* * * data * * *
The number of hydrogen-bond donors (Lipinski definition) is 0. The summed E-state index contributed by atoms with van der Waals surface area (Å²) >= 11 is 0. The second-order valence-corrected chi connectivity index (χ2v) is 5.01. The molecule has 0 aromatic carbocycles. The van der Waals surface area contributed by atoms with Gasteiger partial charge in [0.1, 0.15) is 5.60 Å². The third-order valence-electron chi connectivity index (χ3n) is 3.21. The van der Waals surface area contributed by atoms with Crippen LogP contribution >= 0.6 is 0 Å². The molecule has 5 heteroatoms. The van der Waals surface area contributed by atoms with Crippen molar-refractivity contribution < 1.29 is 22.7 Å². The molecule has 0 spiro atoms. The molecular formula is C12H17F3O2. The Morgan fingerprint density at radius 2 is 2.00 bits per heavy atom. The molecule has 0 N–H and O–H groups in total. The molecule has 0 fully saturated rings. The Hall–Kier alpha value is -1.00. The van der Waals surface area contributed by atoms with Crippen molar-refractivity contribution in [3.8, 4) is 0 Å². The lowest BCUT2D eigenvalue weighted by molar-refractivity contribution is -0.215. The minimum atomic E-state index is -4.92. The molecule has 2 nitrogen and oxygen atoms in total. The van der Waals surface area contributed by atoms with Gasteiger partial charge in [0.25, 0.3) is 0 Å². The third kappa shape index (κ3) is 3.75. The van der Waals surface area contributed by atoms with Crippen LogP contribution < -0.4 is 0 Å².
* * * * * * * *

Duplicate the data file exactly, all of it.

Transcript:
The number of hydrogen-bond donors (Lipinski definition) is 0. The summed E-state index contributed by atoms with van der Waals surface area (Å²) >= 11 is 0. The second-order valence-corrected chi connectivity index (χ2v) is 5.01. The molecule has 0 aromatic carbocycles. The van der Waals surface area contributed by atoms with Gasteiger partial charge in [0.1, 0.15) is 5.60 Å². The third-order valence-electron chi connectivity index (χ3n) is 3.21. The van der Waals surface area contributed by atoms with Crippen LogP contribution >= 0.6 is 0 Å². The molecule has 5 heteroatoms. The van der Waals surface area contributed by atoms with Crippen molar-refractivity contribution < 1.29 is 22.7 Å². The molecule has 0 spiro atoms. The molecular formula is C12H17F3O2. The Morgan fingerprint density at radius 2 is 2.00 bits per heavy atom. The molecule has 0 N–H and O–H groups in total. The molecule has 0 fully saturated rings. The Hall–Kier alpha value is -1.00. The van der Waals surface area contributed by atoms with Crippen molar-refractivity contribution in [3.8, 4) is 0 Å². The lowest BCUT2D eigenvalue weighted by molar-refractivity contribution is -0.215. The minimum atomic E-state index is -4.92. The molecule has 2 nitrogen and oxygen atoms in total. The van der Waals surface area contributed by atoms with Gasteiger partial charge in [0.25, 0.3) is 0 Å². The third kappa shape index (κ3) is 3.75. The van der Waals surface area contributed by atoms with Crippen LogP contribution < -0.4 is 0 Å².